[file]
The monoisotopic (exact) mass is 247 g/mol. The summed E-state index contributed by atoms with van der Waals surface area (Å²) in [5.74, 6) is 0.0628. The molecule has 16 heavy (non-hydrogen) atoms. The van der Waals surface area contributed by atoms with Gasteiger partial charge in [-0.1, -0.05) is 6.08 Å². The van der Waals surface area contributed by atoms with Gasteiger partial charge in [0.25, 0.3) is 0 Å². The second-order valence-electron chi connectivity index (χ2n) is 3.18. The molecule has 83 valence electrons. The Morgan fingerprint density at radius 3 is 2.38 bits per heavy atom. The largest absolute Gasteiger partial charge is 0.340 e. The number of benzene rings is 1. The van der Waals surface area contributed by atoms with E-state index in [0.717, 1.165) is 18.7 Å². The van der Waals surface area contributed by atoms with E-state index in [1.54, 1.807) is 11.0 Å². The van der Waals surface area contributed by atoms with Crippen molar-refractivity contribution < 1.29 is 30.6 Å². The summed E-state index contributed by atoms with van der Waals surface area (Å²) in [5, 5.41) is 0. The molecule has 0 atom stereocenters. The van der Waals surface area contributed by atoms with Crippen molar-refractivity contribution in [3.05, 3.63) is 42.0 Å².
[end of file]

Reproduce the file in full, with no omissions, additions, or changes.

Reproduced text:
The monoisotopic (exact) mass is 247 g/mol. The summed E-state index contributed by atoms with van der Waals surface area (Å²) in [5.74, 6) is 0.0628. The molecule has 16 heavy (non-hydrogen) atoms. The van der Waals surface area contributed by atoms with Gasteiger partial charge in [-0.1, -0.05) is 6.08 Å². The van der Waals surface area contributed by atoms with Gasteiger partial charge in [0.25, 0.3) is 0 Å². The second-order valence-electron chi connectivity index (χ2n) is 3.18. The molecule has 83 valence electrons. The Morgan fingerprint density at radius 3 is 2.38 bits per heavy atom. The largest absolute Gasteiger partial charge is 0.340 e. The number of benzene rings is 1. The van der Waals surface area contributed by atoms with E-state index in [0.717, 1.165) is 18.7 Å². The van der Waals surface area contributed by atoms with E-state index in [1.54, 1.807) is 11.0 Å². The van der Waals surface area contributed by atoms with Crippen molar-refractivity contribution < 1.29 is 30.6 Å². The summed E-state index contributed by atoms with van der Waals surface area (Å²) in [5, 5.41) is 0. The molecule has 0 atom stereocenters. The van der Waals surface area contributed by atoms with Crippen molar-refractivity contribution in [3.05, 3.63) is 42.0 Å².